During the fueling event, the vapor sensors 70 monitor the level of vapors within the vapor recovery line 34. At periodic intervals, the control system 50 receives the vapor level, referenced as HC (block 112). Preferably, HC is the vapor level within the vapor recovery line 34 at an instant in time. Alternatively, HC may again be an average of the vapor level within the line 34 over a period of time. The control system 50 compares HCX with HC to determine if there is any difference between the readings (block 114). If there is no difference in the readings, the control system 50 assumes there is no problem with the vapor recovery system and will continue to take periodic vapor level readings and compare them to HCX.
Variations in levels between HCX and HC may be common and not indicative of a problem with the system. Variations may be ignored by the control system 50, or may be recorded in the log book for later evaluation. By way of example, a variation of five percent between HCX and HC may not indicate a leak, but will be recorded in the log book. Upon recording a predetermined number of minor variations, the control system 50 may be programmed to contact a site controller or central controller, or take other necessary preventive steps.
When the vapor levels are different and outside of an acceptable range, the control system 50 recognizes a problem with the vapor recovery. When the initial HCX is greater than the later recorded HC, this is indicative that air is leaking into the vapor line 34 from a leak and/or damage to the hanging hardware or piping forming the vapor recovery line. When HCX is less then the HC, liquid is entering the vapor line 34 either from the user topping off the tank 22, or a leak in the fuel delivery line 36. In these situations, the control system 50 may record the data within the log book, and/or notify the site controller, and/or notify the central controller. The user may be notified of the problem by a message displayed on the display unit 61, and the fueling event may be terminated. These preventive steps may be taken in order of severity. By way of example: a five percent different between HC and HCX may result in the control system 50 recording the discrepancy in the log book, and not performing any further preventive steps until a predetermined number of discrepancies have been recorded. A seven percent difference may cause the site controller to be notified. A ten percent difference may result in the user and central controller being notified. A fifteen percent difference may result in the fueling event being terminated.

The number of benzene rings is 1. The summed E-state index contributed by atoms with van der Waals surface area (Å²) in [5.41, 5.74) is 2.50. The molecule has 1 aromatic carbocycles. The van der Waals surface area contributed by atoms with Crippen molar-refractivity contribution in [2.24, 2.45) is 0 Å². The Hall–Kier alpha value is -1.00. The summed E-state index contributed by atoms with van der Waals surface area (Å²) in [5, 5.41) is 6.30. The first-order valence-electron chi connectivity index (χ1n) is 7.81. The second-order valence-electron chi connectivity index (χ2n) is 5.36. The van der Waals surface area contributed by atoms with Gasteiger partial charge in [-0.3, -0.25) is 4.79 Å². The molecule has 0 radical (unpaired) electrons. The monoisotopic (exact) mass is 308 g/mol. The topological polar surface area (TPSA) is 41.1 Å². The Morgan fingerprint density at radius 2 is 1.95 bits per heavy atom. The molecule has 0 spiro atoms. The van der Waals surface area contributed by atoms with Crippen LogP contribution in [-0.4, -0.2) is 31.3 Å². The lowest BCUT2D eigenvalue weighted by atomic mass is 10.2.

Another cause of the discrepancy in values may be the temperature difference between the vehicle 12 and the UST 40. Warmer fuel contacting a cooler tank 22, and cooler fuel contacting a warmer tank 22 may result in fluctuations in the amount of vapor. Temperature sensors may be positioned in the UST 40, on the nozzle 16, or in the vapor return line 34 to indicate temperature discrepancies that result in varying amounts of recovered vapor.
The present invention may also use expected amounts of generated vapor. These amounts may be determined from historical testing of previous vapor recovery systems, laboratory testing, or other like manner. These expected amounts of vapor are used instead of obtaining a base vapor level. A table of reference with vapor amounts corresponding to various pump speeds and fuel types is stored in the control unit 50. During the fueling event, the sensor 70 obtains vapor levels from the vapor recovery line that are compared to the stored value and discrepancies are not or otherwise handled. The drawback of this embodiment, however, is it does not account for a problem within the vapor recovery system at the start of the fueling event.